ROCHESTER, Minn. — A dissolvable plug delivered stem cell therapy with few side effects in patients with single tract perianal fistulas, Mayo Clinic researchers discovered. Perianal fistulas are painful tunnels between the intestine and the skin that often do not go away with standard medical or surgical care. People with Crohn's disease or other inflammatory bowel conditions are most at risk for this condition.
In a prospective, phase 1 clinical trial, researchers loaded stem cells from a patient's own fat tissue onto a bioabsorbable plug that was then surgically implanted to close the anal fistula tract. They followed the patients for one year and reported results of their early research in Diseases of the Colon & Rectum.
"In this early study, our team documented healing of single-tract fistulas," says Eric Dozois, M.D., a colorectal surgeon and first author on the study. "In my 20 years of clinical experience, our fistula research suggests we are getting closer to a care model."
As many as 26% of people with Crohn's disease will develop perianal fistulas. Most often, it starts with an infection within the anal gland and often progresses into an abscess that sometimes requires surgery. Left untreated, perianal fistulas leak fecal material and can lead to permanent colostomy and, in some cases, cancer. A colostomy is a surgical opening in the abdomen that bypasses the damaged colon to rid the body of solid waste. Perianal fistulas can cause quality-of-life challenges, such as the need to wear pads to protect clothing and prevent odor.
"Perianal fistulas are a complex medical condition that, even when repaired surgically, can reoccur, causing a lot of suffering for patients," says William Faubion Jr., M.D., a gastroenterologist and senior author on the study. "Our hope with this research is to advance a cell-based therapy toward daily clinical care that would be easy to implant in the operating room and offer a new option for patients with unmet needs."
The research team extracted mesenchymal stem cells from adipose (fat) tissue of 20 patients with perianal fistulas who had not responded to standard medical or surgical treatment. Mesenchymal stem cells are adult stem cells with healing potential that have been well studied. After multiplying the stem cells in the lab, the team combined the cells with a plug created from a dissolvable material. They surgically implanted the plug to close the anal fistula tract then monitored the patients seven times within 12 months, with a focus on investigating safety. They also studied whether the treatment intervention led to clinical healing that could be confirmed through deep tissue imaging.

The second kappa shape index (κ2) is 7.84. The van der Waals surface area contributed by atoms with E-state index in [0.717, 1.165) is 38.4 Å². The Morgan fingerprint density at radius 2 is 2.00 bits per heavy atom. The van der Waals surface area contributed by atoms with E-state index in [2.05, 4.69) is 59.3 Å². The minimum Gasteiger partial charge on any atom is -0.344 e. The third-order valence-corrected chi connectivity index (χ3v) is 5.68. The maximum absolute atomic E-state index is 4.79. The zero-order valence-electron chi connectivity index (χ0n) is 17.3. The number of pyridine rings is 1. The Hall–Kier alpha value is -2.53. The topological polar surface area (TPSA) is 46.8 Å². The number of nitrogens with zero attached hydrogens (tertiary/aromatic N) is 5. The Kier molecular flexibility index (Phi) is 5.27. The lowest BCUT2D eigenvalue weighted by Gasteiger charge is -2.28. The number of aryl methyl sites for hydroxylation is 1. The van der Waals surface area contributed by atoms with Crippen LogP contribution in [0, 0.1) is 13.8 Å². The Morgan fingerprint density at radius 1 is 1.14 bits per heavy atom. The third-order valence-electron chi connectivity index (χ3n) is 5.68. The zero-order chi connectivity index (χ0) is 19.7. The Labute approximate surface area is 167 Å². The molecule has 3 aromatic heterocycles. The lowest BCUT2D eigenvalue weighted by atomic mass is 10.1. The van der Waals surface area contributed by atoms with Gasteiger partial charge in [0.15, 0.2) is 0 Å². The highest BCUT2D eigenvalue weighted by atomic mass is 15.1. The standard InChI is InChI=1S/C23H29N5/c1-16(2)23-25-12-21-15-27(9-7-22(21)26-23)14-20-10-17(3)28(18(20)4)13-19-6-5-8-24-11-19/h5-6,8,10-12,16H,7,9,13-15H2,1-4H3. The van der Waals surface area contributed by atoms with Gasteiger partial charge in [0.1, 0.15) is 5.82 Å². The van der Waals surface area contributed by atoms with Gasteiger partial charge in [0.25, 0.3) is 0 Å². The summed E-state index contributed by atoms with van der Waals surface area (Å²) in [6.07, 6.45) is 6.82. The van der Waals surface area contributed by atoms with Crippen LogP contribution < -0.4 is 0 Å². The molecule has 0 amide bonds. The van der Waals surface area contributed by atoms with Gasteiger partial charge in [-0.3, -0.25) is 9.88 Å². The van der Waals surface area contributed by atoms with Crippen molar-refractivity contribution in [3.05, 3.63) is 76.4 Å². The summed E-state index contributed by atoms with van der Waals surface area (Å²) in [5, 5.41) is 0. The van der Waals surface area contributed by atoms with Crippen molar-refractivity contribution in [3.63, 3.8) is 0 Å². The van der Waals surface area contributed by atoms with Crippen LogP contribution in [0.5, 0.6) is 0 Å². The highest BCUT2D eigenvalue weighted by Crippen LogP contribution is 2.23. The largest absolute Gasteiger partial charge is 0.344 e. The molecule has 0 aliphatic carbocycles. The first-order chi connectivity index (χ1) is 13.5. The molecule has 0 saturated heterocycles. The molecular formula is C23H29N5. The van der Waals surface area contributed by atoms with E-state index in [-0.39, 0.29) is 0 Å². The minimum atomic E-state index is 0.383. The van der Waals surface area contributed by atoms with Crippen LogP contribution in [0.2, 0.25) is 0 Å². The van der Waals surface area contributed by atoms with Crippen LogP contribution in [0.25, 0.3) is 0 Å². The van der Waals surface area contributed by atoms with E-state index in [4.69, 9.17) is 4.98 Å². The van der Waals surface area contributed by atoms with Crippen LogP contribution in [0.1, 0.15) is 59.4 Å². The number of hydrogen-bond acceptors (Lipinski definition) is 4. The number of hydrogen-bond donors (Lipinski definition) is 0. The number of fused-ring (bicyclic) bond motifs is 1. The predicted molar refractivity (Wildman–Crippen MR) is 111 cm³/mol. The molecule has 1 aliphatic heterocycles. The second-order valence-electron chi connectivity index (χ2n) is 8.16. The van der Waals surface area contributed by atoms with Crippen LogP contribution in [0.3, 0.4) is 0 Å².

Dr. Dozois' team documented complete healing of 14 patients at six months and 13 patients at one year. Three patients withdrew for various reasons during the course of the clinical trial.
Four participants reported side effects such as infections that required admission to the hospital or surgical draining of an abscess. Twelve participants experienced reactions considered to be minor, such as redness, fever or nausea.
Based on their findings, Dr. Dozois' team is recommending further study of the stem cell-coated fistula plug with larger sample sizes and more types of fistulas. If all goes well, it could take two or three years before this procedure is approved for routine clinical care.
Dr. Dozois, Dr. Faubion and Mayo Clinic have financial interests in the regenerative fistula plug technology. Any profits Mayo Clinic realizes from its business ventures are reinvested in research and education initiatives at Mayo.
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